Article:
What is musculoskeletal pain? How it occurs? What causes it? How the pain is treated? Learn here important things about musculoskeletal pain.
Musculoskeletal pain is referred to the pain occurring in the bones, muscles, tendons, nerves and ligaments. Some common examples of musculoskeletal pain are lower back pain, joint inflammation, stress fractures, and fibromyalgia. It can be acute or chronic. The pain can occur in one or more areas. You can get musculoskeletal pain while doing routine activities like lifting, playing, and running.
According to one report, nearly 126.6 million Americans are affected by a musculoskeletal condition, meaning that one in two adults experience this condition. And it costs an estimated $213 billion in annual treatment, care and lost wages.
What are the Causes of Musculoskeletal Pain?
Musculoskeletal is a common in all people, regardless of age. The pain is triggered by the “shock” or injury to the bones, joints, tendons, nerves or muscles. Such common causes are jerking movements, accidents, falls, sprains, poor postures and prolonged immobilization fractures, dislocations and direct blows to the muscles. Excessive use of the particular muscles also leads to the pain in muscles and bones.
What are the Signs of Musculoskeletal Pain?
Signs of the pain vary based on the causes like injury, excessive use and nature of the pain. The signs are also different from person to person, but in general, they include:
- Pain tends to aggravate with movement
- Experiencing stiffness or aching
- Experience that your muscles have been pulled or overworked
- Sleep disturbances
- Feeling burning sensation in muscles
In case of such signs, you should visit your physician for a thorough examination.
What are the Types of Musculoskeletal Pain?
Musculoskeletal pain is categorized into various types given below.
Bone pain is mostly caused by injury and is deep, dull and penetrating in nature. It may be an indication of a fracture or tumor.
Despite being less intense than bone pain, muscle pain is sometime intolerable. It is resulted from an injury, loss of blood flow to the muscle, infection, tumor or an autoimmune reaction. The pain is also associated with cramps and muscle spasms.
Tendon and Ligament Pain:
You are likely to get discomfort in your tendons and ligaments due to injuries and sprains. Even worse, it tends to become worsen with the slight mobility of the affected part.
This condition triggers pain in the tendons, muscles and ligaments. Unfortunately, the pain occurs in multiple locations and sometime is difficult to describe. It is also coupled with other signs.
Joint injures and diseases like arthritis lead to stiff pain. The pain can be mild to severe and aggravates with the mobility of the affected joints. Then, you may experience swelling.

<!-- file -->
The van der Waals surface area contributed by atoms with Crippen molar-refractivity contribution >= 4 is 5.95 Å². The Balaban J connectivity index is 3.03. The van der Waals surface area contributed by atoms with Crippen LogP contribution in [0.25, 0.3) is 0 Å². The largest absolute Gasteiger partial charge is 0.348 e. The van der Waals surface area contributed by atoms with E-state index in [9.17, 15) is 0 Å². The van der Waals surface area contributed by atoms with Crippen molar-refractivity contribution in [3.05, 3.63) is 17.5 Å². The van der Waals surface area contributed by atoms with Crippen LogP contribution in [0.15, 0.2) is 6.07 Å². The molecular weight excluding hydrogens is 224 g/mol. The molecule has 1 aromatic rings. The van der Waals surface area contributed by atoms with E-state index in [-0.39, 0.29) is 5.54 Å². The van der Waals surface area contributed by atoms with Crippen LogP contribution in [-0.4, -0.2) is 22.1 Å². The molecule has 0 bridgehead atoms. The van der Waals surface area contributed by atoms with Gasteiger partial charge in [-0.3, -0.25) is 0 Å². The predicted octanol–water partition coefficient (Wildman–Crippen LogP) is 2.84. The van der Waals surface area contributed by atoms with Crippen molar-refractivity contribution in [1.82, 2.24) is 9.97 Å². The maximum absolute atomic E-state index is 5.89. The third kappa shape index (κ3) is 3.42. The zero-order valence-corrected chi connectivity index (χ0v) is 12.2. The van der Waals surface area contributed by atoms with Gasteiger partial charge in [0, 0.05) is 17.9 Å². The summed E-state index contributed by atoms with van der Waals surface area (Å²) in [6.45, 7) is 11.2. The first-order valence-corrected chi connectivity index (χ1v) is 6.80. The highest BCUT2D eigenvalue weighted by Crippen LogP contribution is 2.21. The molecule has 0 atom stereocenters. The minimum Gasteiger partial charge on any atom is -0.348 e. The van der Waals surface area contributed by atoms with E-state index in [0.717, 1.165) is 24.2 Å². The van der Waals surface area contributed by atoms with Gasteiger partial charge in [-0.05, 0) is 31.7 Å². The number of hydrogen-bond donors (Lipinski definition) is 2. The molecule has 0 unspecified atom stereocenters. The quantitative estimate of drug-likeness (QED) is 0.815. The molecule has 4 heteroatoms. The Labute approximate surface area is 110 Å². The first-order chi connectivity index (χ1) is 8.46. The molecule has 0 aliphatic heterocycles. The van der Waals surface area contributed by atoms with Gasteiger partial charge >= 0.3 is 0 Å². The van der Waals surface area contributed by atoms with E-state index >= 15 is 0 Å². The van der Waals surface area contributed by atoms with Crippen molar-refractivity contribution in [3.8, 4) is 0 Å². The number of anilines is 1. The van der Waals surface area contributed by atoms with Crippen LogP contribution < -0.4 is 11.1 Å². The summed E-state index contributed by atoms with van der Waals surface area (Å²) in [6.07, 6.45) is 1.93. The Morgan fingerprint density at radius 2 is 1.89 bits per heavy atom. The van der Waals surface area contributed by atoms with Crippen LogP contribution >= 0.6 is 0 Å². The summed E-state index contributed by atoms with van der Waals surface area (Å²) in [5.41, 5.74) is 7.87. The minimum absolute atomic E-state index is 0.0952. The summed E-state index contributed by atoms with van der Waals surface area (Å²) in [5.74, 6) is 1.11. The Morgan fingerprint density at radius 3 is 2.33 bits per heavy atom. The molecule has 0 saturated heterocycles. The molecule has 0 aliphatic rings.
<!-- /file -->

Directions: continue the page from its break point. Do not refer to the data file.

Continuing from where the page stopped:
It is associated with the disorders triggering pain due to nerve compression such as carpal tunnel syndrome, cubital tunnel syndrome and tarsal tunnel syndrome. The pain is likely to travel along the path supplied by the nerve and may cause sensation of burning. Such disorders are resulted by the excessive use of the muscles.
Diagnosing of Musculoskeletal Painby a Doctor:
First of all, a physician checks your medical history to figure out the possible causes of the pain. You will also be asked if the pain is acute or ongoing. Afterwards, a doctor conducts testto locate the source of the pain palpating the affected area. He or she also goes for X-rays and lab tests to determine the underlying cause of the pain. These tests include…
- Blood tests
- CT scans
On the basis of your tests, your doctor will prepare a course of action to treat your condition.
Treatment of Musculoskeletal Pain:
Generally, the treatment aims to treat the cause of the pain. It may be determined by the affected part which may be bone, ligament, tendon, muscle or joint.
Common Treatment Plan for Musculoskeletal Pain Includes:
NSAIDs or Non-steroidal anti-inflammatory drugs are basic pain relievers available as OTC medications like aspirin, ibuprofen and naproxen. They not only lower pain, but also minimize inflammation, fevers and prevent blood from clotting.
Another common way to minimize musculoskeletal pain is the use of topical analgesics like creams, lotions, gels and ointment. They are rubbed directly into the skin at the affected area. They often deliver “coolness” to the affected area to distract the brain from the source of pain. One of the unorthodox yet effective options to ease the pain is a numbing cream. It is a topical anesthetic that dulls the nerve endings so that you don’t feel anything.
Physical and Occupational Therapy:
These therapies involve practicing of certain body movements that restore your range of motion, strengthen your body and prepare that part for the activities that are otherwise difficult with musculoskeletal pain.
Heat and Cold Compress:
Heat and cold compresses provide relaxation to the stiff and aching muscles and joints. Cold compress numbs the feelings of pain while heat compress relaxes joints and muscles. You can also take hot or cold water bath to manage the pain when it arises.
It is a hands-on therapy that is based on the spinal manipulation. A practitioner or chiropractor applies force to the joints of the spine that have become restricted in their movement due to injury or damage.
Strengthening and Stretching:
Stretching workouts are useful to keep your muscles long and flexible to release the tension and soreness. In addition, strength training prepares your muscles to tolerate aches, strains and pains, thereby minimising the risk of muscle injury.
It is a popular way to relax the muscles. The therapist uses the techniques like pressing and rubbing of the muscles and soft tissues of the body.
So you must have understood the causes, signs and treatment of musculoskeletal pain. You must see your physician if your muscle pain is lasted for more days or there is no relief with pain reliving gels or OTC medications.